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19th Century Fine Art Legacy

We have talked before about how 19th century artists handled creating the composition for their paintings. One such artist was Charles Augustus (Shorty) Lasar. In his 1917 book "Practical Hints for Art Students", he gives valuable lessons for his approach regarding composition. This article gives a similar approach to composition and provides quotes from Steve Allrich’s 1996 book titled "Oil Painting for the Serious Beginner." In it, Allrich states: "When a painting really grabs you from a distance, one of the elements you’re responding to is its composition. A strong design (I’ll use the words design and composition interchangeably) is the backbone of any good painting. Design is the arrangement of the major shapes on your canvas and the way the space is divided up. Perhaps the most abstract elements of painting, good design is difficult to define exactly. But when the underlying design of a painting is good the painting just looks right. It’s usually easier to pinpoint when something’s wrong with a composition. There are classical rules governing design, but I think it’s better to develop an intuitive sense of what works for each particular painting. I again emphasize that the more you paint, and study great paintings, the stronger your sense will be of what makes a good composition. Still there are a few basic thoughts to keep in mind when composing your painting:

  • Avoid placing your focus of interest too close to the center of the painting.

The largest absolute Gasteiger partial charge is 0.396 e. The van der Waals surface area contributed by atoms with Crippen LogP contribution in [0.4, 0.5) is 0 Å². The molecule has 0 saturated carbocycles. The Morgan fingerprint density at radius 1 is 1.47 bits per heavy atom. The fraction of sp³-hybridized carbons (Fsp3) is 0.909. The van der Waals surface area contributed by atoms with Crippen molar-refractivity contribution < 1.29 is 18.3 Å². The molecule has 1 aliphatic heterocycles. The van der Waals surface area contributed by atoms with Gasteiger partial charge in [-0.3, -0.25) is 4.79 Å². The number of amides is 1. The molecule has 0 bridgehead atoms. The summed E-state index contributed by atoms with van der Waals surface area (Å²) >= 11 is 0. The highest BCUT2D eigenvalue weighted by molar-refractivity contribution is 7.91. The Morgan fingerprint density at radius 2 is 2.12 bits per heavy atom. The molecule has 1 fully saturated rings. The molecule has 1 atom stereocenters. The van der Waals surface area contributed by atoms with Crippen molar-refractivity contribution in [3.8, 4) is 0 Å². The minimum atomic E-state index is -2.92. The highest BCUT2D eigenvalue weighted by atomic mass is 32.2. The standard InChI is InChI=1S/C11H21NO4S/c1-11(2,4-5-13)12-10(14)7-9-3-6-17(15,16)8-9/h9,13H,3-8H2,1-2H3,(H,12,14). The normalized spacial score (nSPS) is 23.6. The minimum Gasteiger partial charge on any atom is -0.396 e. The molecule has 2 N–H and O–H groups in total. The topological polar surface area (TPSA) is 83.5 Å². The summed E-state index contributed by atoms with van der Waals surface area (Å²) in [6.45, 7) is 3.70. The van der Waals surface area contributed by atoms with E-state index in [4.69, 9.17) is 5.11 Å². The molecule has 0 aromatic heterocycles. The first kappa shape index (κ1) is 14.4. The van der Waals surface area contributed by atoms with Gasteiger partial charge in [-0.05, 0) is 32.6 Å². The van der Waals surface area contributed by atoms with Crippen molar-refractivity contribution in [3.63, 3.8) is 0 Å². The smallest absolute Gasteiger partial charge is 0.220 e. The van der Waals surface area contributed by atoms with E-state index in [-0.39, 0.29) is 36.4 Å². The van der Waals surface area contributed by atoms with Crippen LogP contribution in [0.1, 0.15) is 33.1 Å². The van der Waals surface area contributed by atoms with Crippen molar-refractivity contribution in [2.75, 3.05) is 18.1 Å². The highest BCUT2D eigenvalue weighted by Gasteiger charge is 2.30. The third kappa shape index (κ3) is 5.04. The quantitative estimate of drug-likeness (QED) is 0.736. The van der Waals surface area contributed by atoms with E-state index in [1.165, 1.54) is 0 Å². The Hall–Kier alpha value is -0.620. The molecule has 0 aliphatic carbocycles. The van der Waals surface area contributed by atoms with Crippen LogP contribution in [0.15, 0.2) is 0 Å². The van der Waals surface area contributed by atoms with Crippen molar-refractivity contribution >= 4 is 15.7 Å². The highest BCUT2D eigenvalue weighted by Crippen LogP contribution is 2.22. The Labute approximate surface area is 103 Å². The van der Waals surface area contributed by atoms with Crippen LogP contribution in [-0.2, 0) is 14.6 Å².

• Divide your canvas into areas of unequal size to create more dynamic paintings. Think about making your painting an arrangement of shapes that will create a sense of tension and energy.
  • Horizontal lines produce a static, placid feeling, while diagonals inject energy into a painting. Either one may be appropriate. Decide on a concept and the feelings you want to convey, and choose accordingly.
  • People "read" paintings from left to right, so avoid placing all of your interest on the left side of the canvas, or the viewer’s eye will have no reason to continue across the picture plane. Think about placing an area of primary interest to the right of center, and then drawing the viewer back to the left. You want to control the way the viewer’s eye moves across your painting.
  • Avoid tangents, since they attract undue attention. Also guard against placing an important element of your design too close to the edge of the canvas.

To design a painting, you have to think in terms of shapes, or rather, arrangements of shapes. While the composition of a good painting looks natural, and even unplanned, its structure is probably based on a methodology concerning the way shape of color and value are arranged. Among such techniques are establishing strong abstract patterns,; understanding and utilizing negative shapes; creating light and dark patterns; and massing areas of similar value.

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